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Why is engine and gearbox inclined?

Why is engine and gearbox inclined?

(OP)
Do some or all cars have the engine and gearbox at an incline of a few degrees? If so then why? Is it purely to get the engine and gearbox into better positions to fit in the car or is there more to it?

I've only worked on two cars in my life but both seem to have them inclined. I'm now building a custom chassis and wondering if I should do the same. There's zero fall (gradient/slope) in the sump of the Lexus V8 engine that I'm using, where the shallow area of the sump lets the oil flow to the deeper end of the sump, and I'm wondering if the incline of the engine is what's supposed to create the fall, so I need to mount my engine at an incline in the new chassis?

RE: Why is engine and gearbox inclined?

The incline is there to reduce the size of the driveline hump in a passenger car.

Mike Halloran
Pembroke Pines, FL, USA

RE: Why is engine and gearbox inclined?

It is to maintain the correct angle to the differential pinion which will always be lower than the center line of the engine since it is usually below the centerline of the rear axle centerline. Of course things are a bit different on the independent rear suspension type cars. I was mostly referring to straight axle arrangement's as found in some SUV's and pick up trucks.

RE: Why is engine and gearbox inclined?

The diff pinion is usually below the axle centerline because hypoid gears (non-intersecting axes) have become nearly universal in cars and light trucks. Hypoids are quieter, and I think stronger, than bevel gears or spiral bevel gears (intersecting axes), and they're in volume production, so they're cheaper than doing anything differently. Hypoids were invented in the interrest of packaging, like Greg says. Even aftermarket intake manifolds for carbureted front engine/ rear drive cars come with an angled carburetor flange. Fuelies don't care.

I have a big SUV with IRS. I think the axle is a hypoid, partly so that the third row seats can fold into the floor.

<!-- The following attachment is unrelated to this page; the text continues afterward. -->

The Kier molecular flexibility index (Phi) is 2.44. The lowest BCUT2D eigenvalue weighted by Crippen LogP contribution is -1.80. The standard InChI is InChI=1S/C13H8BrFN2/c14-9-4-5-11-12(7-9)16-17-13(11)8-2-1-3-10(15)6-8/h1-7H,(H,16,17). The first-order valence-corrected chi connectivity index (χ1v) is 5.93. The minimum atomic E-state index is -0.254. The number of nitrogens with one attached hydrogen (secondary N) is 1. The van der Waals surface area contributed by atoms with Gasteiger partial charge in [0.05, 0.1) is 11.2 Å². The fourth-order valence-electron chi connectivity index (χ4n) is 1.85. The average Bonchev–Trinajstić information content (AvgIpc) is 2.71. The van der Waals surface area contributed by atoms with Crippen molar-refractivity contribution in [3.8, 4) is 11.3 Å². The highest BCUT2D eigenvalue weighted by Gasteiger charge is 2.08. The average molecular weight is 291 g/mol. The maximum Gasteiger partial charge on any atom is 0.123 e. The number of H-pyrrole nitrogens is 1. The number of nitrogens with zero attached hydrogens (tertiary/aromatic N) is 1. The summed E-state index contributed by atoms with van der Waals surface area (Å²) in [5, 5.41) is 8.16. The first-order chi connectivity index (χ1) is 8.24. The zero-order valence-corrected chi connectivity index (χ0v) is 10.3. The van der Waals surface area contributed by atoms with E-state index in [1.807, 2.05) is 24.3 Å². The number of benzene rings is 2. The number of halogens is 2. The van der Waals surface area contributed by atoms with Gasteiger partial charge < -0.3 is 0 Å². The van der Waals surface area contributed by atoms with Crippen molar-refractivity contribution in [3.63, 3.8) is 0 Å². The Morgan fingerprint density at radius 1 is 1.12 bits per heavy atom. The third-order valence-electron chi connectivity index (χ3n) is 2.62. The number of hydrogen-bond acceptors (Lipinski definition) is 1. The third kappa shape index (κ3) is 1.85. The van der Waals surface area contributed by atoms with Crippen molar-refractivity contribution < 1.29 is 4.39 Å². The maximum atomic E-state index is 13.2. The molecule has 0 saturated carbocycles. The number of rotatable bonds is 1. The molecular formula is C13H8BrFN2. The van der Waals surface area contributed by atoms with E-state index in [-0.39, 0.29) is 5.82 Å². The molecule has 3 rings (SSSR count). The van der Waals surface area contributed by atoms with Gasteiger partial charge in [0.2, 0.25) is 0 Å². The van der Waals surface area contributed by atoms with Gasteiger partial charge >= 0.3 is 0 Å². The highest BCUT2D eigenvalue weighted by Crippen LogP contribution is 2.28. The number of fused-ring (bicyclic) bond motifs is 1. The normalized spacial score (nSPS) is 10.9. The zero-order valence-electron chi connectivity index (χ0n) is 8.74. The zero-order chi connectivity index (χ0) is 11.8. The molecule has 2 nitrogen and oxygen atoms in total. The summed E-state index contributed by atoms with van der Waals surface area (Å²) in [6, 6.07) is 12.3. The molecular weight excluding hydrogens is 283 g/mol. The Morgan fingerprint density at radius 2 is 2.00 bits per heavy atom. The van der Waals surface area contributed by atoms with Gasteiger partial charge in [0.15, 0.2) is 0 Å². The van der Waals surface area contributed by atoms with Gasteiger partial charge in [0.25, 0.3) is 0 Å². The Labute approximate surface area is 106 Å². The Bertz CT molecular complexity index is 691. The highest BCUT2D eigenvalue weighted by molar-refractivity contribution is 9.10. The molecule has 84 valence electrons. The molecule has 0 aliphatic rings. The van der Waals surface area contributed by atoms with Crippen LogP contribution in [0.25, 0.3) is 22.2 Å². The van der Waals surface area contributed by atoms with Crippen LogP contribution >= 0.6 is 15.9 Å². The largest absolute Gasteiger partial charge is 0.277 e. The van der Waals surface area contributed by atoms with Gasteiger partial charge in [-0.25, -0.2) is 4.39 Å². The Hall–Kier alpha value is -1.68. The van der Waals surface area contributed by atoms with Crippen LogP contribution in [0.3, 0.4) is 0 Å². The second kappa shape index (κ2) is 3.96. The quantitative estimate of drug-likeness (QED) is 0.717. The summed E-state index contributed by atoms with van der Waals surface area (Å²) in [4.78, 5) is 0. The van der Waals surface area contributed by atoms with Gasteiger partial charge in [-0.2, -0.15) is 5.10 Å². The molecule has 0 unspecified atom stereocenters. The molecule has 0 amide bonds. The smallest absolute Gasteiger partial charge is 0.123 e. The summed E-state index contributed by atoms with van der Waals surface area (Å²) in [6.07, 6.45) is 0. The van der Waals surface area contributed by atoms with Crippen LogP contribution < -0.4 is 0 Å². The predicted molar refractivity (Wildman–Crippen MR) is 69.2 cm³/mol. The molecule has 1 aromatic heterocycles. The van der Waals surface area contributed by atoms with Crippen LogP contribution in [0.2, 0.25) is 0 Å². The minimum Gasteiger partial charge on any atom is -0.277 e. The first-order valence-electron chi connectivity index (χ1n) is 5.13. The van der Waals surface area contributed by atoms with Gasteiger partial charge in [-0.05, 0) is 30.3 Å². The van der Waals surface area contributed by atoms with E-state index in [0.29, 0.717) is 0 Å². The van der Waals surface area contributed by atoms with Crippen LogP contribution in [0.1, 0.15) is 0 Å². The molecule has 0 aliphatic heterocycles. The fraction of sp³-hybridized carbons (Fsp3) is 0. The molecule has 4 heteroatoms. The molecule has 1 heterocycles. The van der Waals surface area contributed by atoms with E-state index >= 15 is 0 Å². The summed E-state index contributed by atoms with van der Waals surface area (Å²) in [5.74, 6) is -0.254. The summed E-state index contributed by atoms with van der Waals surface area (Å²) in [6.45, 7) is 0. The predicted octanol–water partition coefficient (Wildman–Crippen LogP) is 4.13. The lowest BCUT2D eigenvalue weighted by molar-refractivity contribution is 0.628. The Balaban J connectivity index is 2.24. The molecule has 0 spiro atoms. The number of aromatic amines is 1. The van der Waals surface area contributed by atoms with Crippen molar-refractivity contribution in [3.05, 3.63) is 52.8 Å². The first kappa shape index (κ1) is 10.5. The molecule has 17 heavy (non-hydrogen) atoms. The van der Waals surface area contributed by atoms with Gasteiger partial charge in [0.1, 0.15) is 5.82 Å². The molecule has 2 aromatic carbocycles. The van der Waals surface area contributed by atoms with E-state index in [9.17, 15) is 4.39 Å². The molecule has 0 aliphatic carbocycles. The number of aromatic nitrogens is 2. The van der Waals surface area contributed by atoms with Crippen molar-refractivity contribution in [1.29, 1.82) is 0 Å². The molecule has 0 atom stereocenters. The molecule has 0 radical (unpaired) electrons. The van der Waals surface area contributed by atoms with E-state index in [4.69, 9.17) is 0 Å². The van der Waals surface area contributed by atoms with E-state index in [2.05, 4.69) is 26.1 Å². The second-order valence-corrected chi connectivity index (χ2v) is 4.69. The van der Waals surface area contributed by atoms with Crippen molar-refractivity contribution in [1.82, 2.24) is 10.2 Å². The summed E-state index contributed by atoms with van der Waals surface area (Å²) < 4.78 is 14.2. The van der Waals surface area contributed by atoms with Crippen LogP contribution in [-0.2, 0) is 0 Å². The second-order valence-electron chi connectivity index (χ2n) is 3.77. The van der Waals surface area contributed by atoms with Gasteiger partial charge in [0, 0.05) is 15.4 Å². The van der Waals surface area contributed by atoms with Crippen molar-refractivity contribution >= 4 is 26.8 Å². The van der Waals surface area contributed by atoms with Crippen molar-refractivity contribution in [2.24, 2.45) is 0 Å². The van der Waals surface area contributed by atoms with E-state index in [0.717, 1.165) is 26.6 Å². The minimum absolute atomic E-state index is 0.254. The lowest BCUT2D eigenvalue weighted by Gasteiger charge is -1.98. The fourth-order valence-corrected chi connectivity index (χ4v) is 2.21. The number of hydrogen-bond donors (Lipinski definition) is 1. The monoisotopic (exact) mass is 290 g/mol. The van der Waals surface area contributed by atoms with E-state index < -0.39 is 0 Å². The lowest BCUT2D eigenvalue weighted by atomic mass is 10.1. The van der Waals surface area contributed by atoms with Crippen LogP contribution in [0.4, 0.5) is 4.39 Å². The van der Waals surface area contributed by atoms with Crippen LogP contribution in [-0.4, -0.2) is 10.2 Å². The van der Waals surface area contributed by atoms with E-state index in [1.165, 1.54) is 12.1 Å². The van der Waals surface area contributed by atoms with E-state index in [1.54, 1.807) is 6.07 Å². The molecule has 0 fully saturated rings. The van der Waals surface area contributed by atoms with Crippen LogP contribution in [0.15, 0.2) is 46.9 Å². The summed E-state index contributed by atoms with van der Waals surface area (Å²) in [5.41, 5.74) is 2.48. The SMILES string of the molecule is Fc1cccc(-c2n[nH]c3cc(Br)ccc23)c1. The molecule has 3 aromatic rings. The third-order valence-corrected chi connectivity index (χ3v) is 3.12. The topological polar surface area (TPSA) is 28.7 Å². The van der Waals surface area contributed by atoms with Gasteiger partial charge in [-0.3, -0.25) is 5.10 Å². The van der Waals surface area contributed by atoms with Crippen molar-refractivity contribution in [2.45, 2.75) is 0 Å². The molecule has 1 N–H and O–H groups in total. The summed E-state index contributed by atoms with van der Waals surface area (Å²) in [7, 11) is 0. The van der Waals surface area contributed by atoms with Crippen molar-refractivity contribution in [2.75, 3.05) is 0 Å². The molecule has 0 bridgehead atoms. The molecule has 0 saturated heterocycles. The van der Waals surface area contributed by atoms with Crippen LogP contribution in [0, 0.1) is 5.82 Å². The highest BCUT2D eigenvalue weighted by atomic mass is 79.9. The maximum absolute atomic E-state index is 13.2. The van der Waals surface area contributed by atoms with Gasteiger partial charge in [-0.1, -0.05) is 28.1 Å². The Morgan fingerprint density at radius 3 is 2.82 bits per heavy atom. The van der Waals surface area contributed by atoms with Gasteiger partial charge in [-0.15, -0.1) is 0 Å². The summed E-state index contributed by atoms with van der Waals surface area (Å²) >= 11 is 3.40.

In a custom car, you have the option of mounting the engine with the crank level, but you may end up with a tall tunnel in the floor pan, and the driveshaft may be above the input flange to any axle you can scrounge, unless you go for an antique part.


Mike Halloran
Pembroke Pines, FL, USA

RE: Why is engine and gearbox inclined?

(OP)
Lots of useful info there. I had also wondered about the rear axles where the axis don't intersect.

I did notice in my Suzuki Vitara (Sidekick/Tracker some parts of the world), the incline of the engine/gearbox lowered the rear driveshaft and hence lowered the driveshaft angle and wear on the driveshaft UJ bearings.

RE: Why is engine and gearbox inclined?

dicer, given that the angle of the diff nose is easy to set, that is scarcely a consideration. OK I have worked on a car with leaf springs amd torquey engines where we couldn't install the diff at the right angle as it would have hit the floor on WOT, so if we were worried about driveline angles we would have tilted the engine to compensate. But that's a pretty unusual case. Designing the driveline angles when we used to use Hooke's joints throughout was tricky.

Cheers

Greg Locock


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